The hospital appealed the ruling. The Appellate Division reversed the decision of the trial court. It found that the privilege established in the Patient Safety Act is an absolute privilege and protects all documents submitted to the Department of Health, including the root cause analysis. In addition, the internal documents prepared by the hospital as part of its Patient Safety Act investigation which were not submitted to the state health department were also protected from disclosure if the hospital can show that the documents were developed as part of a Patient Safety Act plan which complies with the requirements of the Patient Safety Act. This ruling applies even if the facility fails to comply with reporting requirements.
This ruling is applicable in New Jersey only. Reporting and disclosure of medical errors varies widely across the United States and is frequently in flux depending on the courts overseeing each case.. In the 2009 Yale Journal of Health Policy, Law and Ethics, twenty-seven states had instituted medical error reporting systems, with the vast majority (21 states) containing explicit protections against legal discoverability of error reports in civil actions. More recently (2017) the Supreme Court of Florida overturned a prior ruling shielding patient safety reports, stating that “health care provider or facility … cannot shield documents not privileged under state law or the state constitution by virtue of its unilateral decision of where to place the documents under the voluntary reporting system created by the [PSQIA].” Hospital error report disclosures will continue to vary state by state and evolve with further court rulings.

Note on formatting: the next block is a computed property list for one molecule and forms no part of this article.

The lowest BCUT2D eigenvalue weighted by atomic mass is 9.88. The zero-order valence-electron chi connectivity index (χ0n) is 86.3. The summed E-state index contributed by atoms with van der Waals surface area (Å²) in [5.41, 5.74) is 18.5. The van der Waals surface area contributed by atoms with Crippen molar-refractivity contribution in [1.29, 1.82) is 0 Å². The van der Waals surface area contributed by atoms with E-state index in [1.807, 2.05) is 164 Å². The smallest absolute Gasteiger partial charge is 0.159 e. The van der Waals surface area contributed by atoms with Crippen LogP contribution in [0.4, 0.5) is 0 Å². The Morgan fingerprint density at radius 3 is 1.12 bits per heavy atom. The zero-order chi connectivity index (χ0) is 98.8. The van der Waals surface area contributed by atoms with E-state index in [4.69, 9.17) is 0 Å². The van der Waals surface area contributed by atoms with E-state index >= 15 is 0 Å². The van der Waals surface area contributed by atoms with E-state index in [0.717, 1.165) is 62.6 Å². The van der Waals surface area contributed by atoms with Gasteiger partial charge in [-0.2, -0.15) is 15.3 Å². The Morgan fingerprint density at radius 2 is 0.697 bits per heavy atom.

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OBG Project CME requires a modern web browser (Internet Explorer 10+, Mozilla Firefox, Apple Safari, Google Chrome, Microsoft Edge). Certain educational activities may require additional software to view multimedia, presentation, or printable versions of their content. These activities will be marked as such and will provide links to the required software. That software may be: Adobe Flash, Apple QuickTime, Adobe Acrobat, Microsoft PowerPoint, Windows Media Player, or Real Networks Real One Player.
This educational activity may contain discussion of published and/or investigational uses of agents that are not indicated by the FDA. The planners of this activity do not recommend the use of any agent outside of the labeled indications.
The opinions expressed in the educational activity are those of the faculty and do not necessarily represent the views of the planners. Please refer to the official prescribing information for each product for discussion of approved indications, contraindications, and warnings.
Participants have an implied responsibility to use the newly acquired information to enhance patient outcomes and their own professional development. The information
presented in this activity is not meant to serve as a guideline for patient management. Any procedures, medications, or other courses of diagnosis or treatment discussed or suggested in this activity should not be used by clinicians without evaluation of their patient’s conditions and possible contraindications and/or dangers in use, review of any applicable manufacturer’s product information, and comparison with recommendations of other authorities.